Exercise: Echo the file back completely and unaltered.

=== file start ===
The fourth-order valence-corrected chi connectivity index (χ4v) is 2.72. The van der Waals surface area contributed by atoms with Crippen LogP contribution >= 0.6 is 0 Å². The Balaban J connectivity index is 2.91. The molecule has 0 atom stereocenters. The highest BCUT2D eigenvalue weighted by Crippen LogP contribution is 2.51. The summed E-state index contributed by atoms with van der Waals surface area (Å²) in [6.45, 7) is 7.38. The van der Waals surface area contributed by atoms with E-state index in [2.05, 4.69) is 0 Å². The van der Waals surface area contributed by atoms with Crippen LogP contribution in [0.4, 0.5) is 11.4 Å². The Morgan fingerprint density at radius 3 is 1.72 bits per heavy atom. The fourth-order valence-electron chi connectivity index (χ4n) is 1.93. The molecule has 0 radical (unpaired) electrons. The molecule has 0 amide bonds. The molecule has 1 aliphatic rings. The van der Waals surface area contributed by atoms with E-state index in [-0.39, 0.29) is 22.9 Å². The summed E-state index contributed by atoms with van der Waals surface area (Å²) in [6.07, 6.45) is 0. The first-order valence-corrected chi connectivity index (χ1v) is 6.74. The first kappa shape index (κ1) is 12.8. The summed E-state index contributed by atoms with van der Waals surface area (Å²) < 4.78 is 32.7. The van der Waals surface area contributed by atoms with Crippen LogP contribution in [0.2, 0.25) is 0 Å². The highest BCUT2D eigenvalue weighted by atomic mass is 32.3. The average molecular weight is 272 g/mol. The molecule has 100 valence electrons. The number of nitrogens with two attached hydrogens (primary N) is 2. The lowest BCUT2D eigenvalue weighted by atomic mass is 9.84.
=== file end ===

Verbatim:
The fourth-order valence-corrected chi connectivity index (χ4v) is 2.72. The van der Waals surface area contributed by atoms with Crippen LogP contribution >= 0.6 is 0 Å². The Balaban J connectivity index is 2.91. The molecule has 0 atom stereocenters. The highest BCUT2D eigenvalue weighted by Crippen LogP contribution is 2.51. The summed E-state index contributed by atoms with van der Waals surface area (Å²) in [6.45, 7) is 7.38. The van der Waals surface area contributed by atoms with E-state index in [2.05, 4.69) is 0 Å². The van der Waals surface area contributed by atoms with Crippen LogP contribution in [0.4, 0.5) is 11.4 Å². The Morgan fingerprint density at radius 3 is 1.72 bits per heavy atom. The fourth-order valence-electron chi connectivity index (χ4n) is 1.93. The molecule has 0 radical (unpaired) electrons. The molecule has 0 amide bonds. The molecule has 1 aliphatic rings. The van der Waals surface area contributed by atoms with E-state index in [-0.39, 0.29) is 22.9 Å². The summed E-state index contributed by atoms with van der Waals surface area (Å²) in [6.07, 6.45) is 0. The first-order valence-corrected chi connectivity index (χ1v) is 6.74. The first kappa shape index (κ1) is 12.8. The summed E-state index contributed by atoms with van der Waals surface area (Å²) < 4.78 is 32.7. The van der Waals surface area contributed by atoms with Crippen LogP contribution in [0.2, 0.25) is 0 Å². The highest BCUT2D eigenvalue weighted by atomic mass is 32.3. The average molecular weight is 272 g/mol. The molecule has 100 valence electrons. The number of nitrogens with two attached hydrogens (primary N) is 2. The lowest BCUT2D eigenvalue weighted by atomic mass is 9.84.